Date published: 2015-10-12
Rated 4 out of 5 by from A good complement A great complement to The Science of Natural Healing course. I liked very much the course. There are some lectures in common with the Natural healing course, which I prefer more on the natural healing. It covers a lot of topics and it is very complete to understand all the areas of health.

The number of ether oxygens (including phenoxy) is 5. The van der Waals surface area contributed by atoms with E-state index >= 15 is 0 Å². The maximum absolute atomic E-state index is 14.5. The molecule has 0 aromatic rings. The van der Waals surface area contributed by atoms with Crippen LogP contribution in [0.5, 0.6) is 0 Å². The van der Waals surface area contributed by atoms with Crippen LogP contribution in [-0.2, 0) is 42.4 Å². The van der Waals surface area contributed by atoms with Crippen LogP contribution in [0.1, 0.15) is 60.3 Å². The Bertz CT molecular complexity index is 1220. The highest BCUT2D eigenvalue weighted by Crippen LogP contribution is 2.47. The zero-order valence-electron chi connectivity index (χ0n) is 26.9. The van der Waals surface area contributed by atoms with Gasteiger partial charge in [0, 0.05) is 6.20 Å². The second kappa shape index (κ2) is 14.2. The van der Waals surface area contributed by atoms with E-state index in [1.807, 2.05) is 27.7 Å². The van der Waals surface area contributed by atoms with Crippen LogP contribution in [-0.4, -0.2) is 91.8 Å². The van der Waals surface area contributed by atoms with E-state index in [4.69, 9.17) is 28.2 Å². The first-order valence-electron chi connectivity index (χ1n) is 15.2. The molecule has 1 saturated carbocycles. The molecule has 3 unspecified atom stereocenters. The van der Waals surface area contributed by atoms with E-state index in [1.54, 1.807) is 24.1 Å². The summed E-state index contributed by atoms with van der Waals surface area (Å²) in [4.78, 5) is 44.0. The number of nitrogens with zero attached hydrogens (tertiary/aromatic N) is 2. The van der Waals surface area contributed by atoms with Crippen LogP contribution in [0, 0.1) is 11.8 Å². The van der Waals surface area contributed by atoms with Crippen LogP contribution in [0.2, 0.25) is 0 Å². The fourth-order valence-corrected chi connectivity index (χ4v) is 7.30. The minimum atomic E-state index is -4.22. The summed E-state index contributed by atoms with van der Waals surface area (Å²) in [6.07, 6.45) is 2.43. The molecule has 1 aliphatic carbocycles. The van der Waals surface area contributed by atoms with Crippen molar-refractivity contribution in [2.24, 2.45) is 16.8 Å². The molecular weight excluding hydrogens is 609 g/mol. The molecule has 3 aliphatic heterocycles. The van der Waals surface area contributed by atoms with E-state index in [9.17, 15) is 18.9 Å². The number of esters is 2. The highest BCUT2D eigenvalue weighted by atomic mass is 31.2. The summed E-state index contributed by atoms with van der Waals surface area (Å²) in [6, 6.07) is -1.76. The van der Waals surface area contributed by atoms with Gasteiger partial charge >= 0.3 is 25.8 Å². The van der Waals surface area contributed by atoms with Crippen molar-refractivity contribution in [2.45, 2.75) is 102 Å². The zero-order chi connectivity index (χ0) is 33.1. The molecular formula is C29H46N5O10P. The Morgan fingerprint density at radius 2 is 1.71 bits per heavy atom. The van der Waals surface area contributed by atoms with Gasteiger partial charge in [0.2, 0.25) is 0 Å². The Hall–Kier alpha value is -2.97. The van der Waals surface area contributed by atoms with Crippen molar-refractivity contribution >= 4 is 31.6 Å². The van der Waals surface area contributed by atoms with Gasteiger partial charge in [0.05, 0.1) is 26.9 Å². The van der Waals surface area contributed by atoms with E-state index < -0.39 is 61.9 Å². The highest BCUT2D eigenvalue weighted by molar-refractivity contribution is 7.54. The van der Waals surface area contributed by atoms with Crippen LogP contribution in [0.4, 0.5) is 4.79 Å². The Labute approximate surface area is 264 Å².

Date published: 2015-05-27